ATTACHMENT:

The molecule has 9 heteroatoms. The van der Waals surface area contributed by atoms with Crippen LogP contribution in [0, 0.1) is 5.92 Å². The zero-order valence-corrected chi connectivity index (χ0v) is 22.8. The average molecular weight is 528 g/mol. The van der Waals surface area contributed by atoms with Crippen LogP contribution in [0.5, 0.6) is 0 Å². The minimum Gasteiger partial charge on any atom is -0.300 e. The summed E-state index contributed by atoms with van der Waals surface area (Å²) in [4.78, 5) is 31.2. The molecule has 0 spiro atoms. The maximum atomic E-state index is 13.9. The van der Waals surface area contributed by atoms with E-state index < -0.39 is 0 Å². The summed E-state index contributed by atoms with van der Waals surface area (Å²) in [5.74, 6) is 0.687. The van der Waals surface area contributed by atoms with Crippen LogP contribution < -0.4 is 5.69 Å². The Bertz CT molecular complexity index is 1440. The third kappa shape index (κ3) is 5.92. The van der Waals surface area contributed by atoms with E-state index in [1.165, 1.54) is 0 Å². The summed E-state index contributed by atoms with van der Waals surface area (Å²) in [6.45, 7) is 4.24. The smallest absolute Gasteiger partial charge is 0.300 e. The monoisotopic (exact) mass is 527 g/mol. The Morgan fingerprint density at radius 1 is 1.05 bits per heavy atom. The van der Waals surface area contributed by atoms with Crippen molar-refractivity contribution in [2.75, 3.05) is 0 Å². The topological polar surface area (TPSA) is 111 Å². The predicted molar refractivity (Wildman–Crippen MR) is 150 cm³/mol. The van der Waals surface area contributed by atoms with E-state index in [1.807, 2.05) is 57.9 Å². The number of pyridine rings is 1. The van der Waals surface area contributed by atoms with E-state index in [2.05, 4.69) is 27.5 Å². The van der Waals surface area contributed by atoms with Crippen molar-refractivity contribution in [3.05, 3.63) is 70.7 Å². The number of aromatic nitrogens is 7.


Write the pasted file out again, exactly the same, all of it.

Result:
The molecule has 9 heteroatoms. The van der Waals surface area contributed by atoms with Crippen LogP contribution in [0, 0.1) is 5.92 Å². The zero-order valence-corrected chi connectivity index (χ0v) is 22.8. The average molecular weight is 528 g/mol. The van der Waals surface area contributed by atoms with Crippen LogP contribution in [0.5, 0.6) is 0 Å². The minimum Gasteiger partial charge on any atom is -0.300 e. The summed E-state index contributed by atoms with van der Waals surface area (Å²) in [4.78, 5) is 31.2. The molecule has 0 spiro atoms. The maximum atomic E-state index is 13.9. The van der Waals surface area contributed by atoms with E-state index < -0.39 is 0 Å². The summed E-state index contributed by atoms with van der Waals surface area (Å²) in [5.74, 6) is 0.687. The van der Waals surface area contributed by atoms with Crippen LogP contribution < -0.4 is 5.69 Å². The Bertz CT molecular complexity index is 1440. The third kappa shape index (κ3) is 5.92. The van der Waals surface area contributed by atoms with E-state index in [1.165, 1.54) is 0 Å². The summed E-state index contributed by atoms with van der Waals surface area (Å²) in [6.45, 7) is 4.24. The smallest absolute Gasteiger partial charge is 0.300 e. The monoisotopic (exact) mass is 527 g/mol. The Morgan fingerprint density at radius 1 is 1.05 bits per heavy atom. The van der Waals surface area contributed by atoms with Crippen molar-refractivity contribution in [2.75, 3.05) is 0 Å². The topological polar surface area (TPSA) is 111 Å². The predicted molar refractivity (Wildman–Crippen MR) is 150 cm³/mol. The van der Waals surface area contributed by atoms with E-state index in [1.807, 2.05) is 57.9 Å². The number of pyridine rings is 1. The van der Waals surface area contributed by atoms with E-state index in [2.05, 4.69) is 27.5 Å². The van der Waals surface area contributed by atoms with Crippen molar-refractivity contribution in [3.05, 3.63) is 70.7 Å². The number of aromatic nitrogens is 7.